Broadleaf Microservices
  • v1.0.0-latest-prod


Table of Contents


The Indexing subsystem is a general-purpose process to build or rebuild a search index (e.g. Solr Collection) from another data source. There are two types of (re)indexing in Broadleaf:

  1. Full (Re)indexing (FrI)

  2. Incremental (Re)indexing (IrI)

FrI is the process of building or rebuilding an index entirely. This typically involves truncating the original index, if applicable, reading data from a data source, constructing index-specific documents (or records), writing to the index, and any cleanup activities. The index in question is usually a background or offline index that is not being used by customers, but that could be made foreground or public after FrI occurs, usually by swapping or re-aliasing indexes.

IrI is the process of making small, incremental changes to a foreground, or public, index that is visible by customers. This usually involves receiving an asynchronous event (e.g. via Kafka) and modifying the data in the foreground, or visible, index. No swapping or realiasing of indices is necessary with IrI.

This represents a high level overview of the FrI process:

(Re)Index Activity Diagram

Generally speaking, when an indexer kicks off, it attempts to create a Lock. If it can create a Lock, distributed or local, it raises an event that a reindexing process is begininning which notifies certain components to prepare to begin indexing. The control thread then begins reading context IDs as batches from a source system. This is typically a REST API, but it could be any source of data that can provide context IDs for items that need to be reindexed. The control thread then begins batching IDs and putting them on a Queue (a java.util.concurrent.BlockingQueue). The blocking queue prevents the control thread from over-running the worker threads in a way that could cause an OutOfMemoryError. Each worker thread then polls the BlockingQueue to retrieve a batch of context IDs to process. It then reads the complete set of data from an API or "data source" for the batch of IDs.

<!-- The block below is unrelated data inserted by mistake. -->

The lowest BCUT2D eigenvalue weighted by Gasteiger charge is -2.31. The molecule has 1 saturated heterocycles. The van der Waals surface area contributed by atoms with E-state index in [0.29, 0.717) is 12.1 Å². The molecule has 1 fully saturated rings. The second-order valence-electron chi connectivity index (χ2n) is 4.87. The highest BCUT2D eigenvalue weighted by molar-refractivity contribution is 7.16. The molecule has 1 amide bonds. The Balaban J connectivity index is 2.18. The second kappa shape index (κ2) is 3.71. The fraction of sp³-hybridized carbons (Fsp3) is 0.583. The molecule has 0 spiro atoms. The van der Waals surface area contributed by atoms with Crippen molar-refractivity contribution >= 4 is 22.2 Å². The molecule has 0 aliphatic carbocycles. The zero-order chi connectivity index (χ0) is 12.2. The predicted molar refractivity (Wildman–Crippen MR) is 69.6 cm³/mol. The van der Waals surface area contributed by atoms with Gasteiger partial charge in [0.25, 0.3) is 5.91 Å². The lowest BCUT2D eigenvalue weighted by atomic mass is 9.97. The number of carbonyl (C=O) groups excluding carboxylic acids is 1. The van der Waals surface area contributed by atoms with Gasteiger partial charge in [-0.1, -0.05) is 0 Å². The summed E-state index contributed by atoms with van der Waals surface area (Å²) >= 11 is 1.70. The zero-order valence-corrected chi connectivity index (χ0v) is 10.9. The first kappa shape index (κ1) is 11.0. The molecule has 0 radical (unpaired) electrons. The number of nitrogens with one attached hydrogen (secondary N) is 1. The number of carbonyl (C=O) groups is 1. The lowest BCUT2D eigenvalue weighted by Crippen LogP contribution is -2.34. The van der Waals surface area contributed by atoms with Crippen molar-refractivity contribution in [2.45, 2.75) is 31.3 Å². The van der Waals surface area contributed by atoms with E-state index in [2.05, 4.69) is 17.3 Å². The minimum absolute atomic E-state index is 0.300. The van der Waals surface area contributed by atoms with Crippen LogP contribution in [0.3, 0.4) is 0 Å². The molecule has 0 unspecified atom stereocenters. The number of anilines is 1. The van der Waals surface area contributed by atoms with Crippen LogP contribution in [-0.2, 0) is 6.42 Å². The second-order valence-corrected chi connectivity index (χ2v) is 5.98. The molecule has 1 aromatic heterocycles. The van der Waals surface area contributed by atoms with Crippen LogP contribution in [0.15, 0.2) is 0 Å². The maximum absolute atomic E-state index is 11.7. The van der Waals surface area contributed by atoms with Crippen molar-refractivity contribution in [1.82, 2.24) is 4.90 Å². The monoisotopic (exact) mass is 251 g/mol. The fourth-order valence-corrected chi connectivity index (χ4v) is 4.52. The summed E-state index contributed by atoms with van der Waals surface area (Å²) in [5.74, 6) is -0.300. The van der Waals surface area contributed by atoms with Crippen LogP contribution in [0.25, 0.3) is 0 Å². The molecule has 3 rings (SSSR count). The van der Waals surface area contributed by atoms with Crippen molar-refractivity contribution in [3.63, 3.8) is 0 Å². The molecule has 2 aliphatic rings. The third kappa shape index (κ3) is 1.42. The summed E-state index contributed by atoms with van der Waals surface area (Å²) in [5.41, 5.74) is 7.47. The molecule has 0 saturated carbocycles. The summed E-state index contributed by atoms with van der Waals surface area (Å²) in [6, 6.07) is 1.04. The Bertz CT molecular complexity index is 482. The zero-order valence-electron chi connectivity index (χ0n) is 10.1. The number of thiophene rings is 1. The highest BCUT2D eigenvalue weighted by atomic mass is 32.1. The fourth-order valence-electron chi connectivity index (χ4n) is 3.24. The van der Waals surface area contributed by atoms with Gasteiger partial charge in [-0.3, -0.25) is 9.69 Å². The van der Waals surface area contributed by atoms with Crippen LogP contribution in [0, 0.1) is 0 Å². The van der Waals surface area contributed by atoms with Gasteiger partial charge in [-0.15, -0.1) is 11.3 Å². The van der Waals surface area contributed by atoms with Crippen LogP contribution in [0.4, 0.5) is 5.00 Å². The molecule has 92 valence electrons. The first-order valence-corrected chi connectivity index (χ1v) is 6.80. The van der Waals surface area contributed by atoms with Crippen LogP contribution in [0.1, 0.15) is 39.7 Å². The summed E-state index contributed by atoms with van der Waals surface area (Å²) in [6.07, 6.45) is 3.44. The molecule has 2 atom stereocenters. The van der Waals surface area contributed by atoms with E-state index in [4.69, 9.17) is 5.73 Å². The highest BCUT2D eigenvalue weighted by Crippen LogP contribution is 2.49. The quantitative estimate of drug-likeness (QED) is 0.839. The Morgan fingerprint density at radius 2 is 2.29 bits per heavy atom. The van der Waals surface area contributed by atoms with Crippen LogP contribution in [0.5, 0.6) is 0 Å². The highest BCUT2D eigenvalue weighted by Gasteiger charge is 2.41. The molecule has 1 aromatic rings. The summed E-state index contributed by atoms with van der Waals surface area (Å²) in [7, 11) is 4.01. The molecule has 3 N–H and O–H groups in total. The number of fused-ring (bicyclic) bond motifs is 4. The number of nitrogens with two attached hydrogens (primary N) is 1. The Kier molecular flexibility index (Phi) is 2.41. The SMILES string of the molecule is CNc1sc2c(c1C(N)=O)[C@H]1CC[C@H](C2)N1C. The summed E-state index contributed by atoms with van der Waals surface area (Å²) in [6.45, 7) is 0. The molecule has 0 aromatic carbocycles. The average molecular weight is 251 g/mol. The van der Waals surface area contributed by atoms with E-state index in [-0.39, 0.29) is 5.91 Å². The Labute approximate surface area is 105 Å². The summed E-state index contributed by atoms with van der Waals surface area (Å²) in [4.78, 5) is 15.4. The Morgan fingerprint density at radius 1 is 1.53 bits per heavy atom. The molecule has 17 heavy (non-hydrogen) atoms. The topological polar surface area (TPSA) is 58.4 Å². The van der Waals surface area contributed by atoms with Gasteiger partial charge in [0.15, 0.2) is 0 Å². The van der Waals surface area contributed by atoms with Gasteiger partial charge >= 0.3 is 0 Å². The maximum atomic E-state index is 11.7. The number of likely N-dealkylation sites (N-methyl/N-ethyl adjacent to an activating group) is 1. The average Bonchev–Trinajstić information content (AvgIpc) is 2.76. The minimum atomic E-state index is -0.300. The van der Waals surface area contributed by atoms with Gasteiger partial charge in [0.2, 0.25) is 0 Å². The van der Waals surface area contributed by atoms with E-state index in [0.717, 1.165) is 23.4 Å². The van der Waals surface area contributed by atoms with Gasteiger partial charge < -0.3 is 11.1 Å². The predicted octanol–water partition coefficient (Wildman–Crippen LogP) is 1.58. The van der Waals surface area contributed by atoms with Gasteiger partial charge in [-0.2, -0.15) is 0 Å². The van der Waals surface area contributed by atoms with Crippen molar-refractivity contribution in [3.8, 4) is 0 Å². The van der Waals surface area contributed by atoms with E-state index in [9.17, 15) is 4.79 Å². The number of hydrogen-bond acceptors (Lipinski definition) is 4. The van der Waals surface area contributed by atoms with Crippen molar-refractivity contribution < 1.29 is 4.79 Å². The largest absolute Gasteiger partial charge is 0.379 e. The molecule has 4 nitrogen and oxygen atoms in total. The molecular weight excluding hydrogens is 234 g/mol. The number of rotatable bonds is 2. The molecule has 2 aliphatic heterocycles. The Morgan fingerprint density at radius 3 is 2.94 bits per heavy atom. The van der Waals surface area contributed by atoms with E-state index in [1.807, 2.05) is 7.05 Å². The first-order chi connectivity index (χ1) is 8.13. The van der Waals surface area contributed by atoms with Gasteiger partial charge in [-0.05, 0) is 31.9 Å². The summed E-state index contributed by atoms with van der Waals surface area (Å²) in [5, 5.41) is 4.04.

This allows a single control thread to fetch the smallest amount of data (an ID) in large batches, break the batch into smaller batches for processing by worker threads, prevent duplicate reads, and ensure that when the end of the data is reached the data is finalized so that there is no ambiguity about how much data is left to process.

There are several important components to consider specifically during the reindex process:

  1. GenericSearchIndexMasterProcessLauncher (abstract) - for example ProductSearchIndexMasterProcessLauncher (concrete)

    1. Obtains a lock from the lock service and kicks off a process to begin reading and reindexing data

  2. GenericSearchIndexWorkerProcessLauncher (abstract) - for example ProductSearchIndexWorkerProcessLauncher (concrete)

    1. Responds to an event to kick off the workers that will do most of the reading and writing of indexed data

  3. QueueLoader (abstract) - for example DefaultProductQueueLoader (concrete)

    1. A component that will begin to load context IDs into a queue for processing by the worker threads

  4. DocumentBuilder (abstract) - for example ProductSolrDocumentBuilder (concrete)

    1. A component to take in Indexable data and produce a Search Engine-specific document (e.g. SolrInputDocument) or record to be written to the search engine

  5. LockService (abstract)

    1. Offers a Lock to ensure that only one control thread can execute certain flows (see DefaultLocalJvmLockService)

  6. QueueProvider (abstract)

    1. A mechanism to provide access to a java.util.concurrent.BlockingQueue (see DefaultLocalQueueProvider)

  7. ProcessStateService (abstract) - for example DefaultProcessStateService (concrete)

    1. A service to allow components (or events) to trigger changes in the state of the reindex process

  8. ProcessStateHolder

    1. A component to keep track of the state of the reindex process including allowing for fast fail when an error occurs as well as number of documents indexed, etc.

While you can override almost any Broadleaf component with a custom component, most implementors will not need to override the plumbing for reindexing processes. Rather, the things that are most typically customized or overridden are:

  1. Field Definitions - DB entries that define which fields and field variants should be indexed or added to a document (or searchable record)

  2. DocumentBuilders - Instances of that allows you to programmatically, or more surgically, contribute to the document or record that is being indexed

Other things that are typical when customizing the behavior or performance characteristics of Indexers are:

  1. Make use of distributed indexers using Apache Ignite, for example. See details here

    1. Note that this is a more complicated deployment and my not be necessary for everyone. This is more appropriate for huge data sets and situations where large data sets need to be reidexed often or in very short periods of time